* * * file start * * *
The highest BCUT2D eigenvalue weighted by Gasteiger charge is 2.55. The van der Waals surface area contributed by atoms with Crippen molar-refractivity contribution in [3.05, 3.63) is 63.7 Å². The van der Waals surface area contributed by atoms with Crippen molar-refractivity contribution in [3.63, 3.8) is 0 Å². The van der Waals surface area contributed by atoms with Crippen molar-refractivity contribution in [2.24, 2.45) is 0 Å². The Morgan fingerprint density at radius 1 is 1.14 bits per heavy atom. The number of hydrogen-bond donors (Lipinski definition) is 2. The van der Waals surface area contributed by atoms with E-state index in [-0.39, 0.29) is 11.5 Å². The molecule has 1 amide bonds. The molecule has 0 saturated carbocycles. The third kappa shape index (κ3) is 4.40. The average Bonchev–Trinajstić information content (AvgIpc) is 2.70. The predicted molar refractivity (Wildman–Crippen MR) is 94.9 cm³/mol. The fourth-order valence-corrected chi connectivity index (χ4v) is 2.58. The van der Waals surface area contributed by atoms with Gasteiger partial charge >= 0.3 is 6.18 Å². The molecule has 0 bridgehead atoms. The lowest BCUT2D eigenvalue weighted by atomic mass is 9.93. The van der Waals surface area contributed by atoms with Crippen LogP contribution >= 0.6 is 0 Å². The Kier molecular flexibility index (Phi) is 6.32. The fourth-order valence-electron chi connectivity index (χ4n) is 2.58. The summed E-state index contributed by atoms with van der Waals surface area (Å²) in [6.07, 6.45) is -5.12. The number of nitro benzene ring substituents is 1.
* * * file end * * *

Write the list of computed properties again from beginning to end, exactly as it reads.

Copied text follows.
The highest BCUT2D eigenvalue weighted by Gasteiger charge is 2.55. The van der Waals surface area contributed by atoms with Crippen molar-refractivity contribution in [3.05, 3.63) is 63.7 Å². The van der Waals surface area contributed by atoms with Crippen molar-refractivity contribution in [3.63, 3.8) is 0 Å². The van der Waals surface area contributed by atoms with Crippen molar-refractivity contribution in [2.24, 2.45) is 0 Å². The Morgan fingerprint density at radius 1 is 1.14 bits per heavy atom. The number of hydrogen-bond donors (Lipinski definition) is 2. The van der Waals surface area contributed by atoms with E-state index in [-0.39, 0.29) is 11.5 Å². The molecule has 1 amide bonds. The molecule has 0 saturated carbocycles. The third kappa shape index (κ3) is 4.40. The average Bonchev–Trinajstić information content (AvgIpc) is 2.70. The predicted molar refractivity (Wildman–Crippen MR) is 94.9 cm³/mol. The fourth-order valence-corrected chi connectivity index (χ4v) is 2.58. The van der Waals surface area contributed by atoms with Gasteiger partial charge >= 0.3 is 6.18 Å². The molecule has 0 bridgehead atoms. The lowest BCUT2D eigenvalue weighted by atomic mass is 9.93. The van der Waals surface area contributed by atoms with Crippen LogP contribution >= 0.6 is 0 Å². The Kier molecular flexibility index (Phi) is 6.32. The fourth-order valence-electron chi connectivity index (χ4n) is 2.58. The summed E-state index contributed by atoms with van der Waals surface area (Å²) in [6.07, 6.45) is -5.12. The number of nitro benzene ring substituents is 1.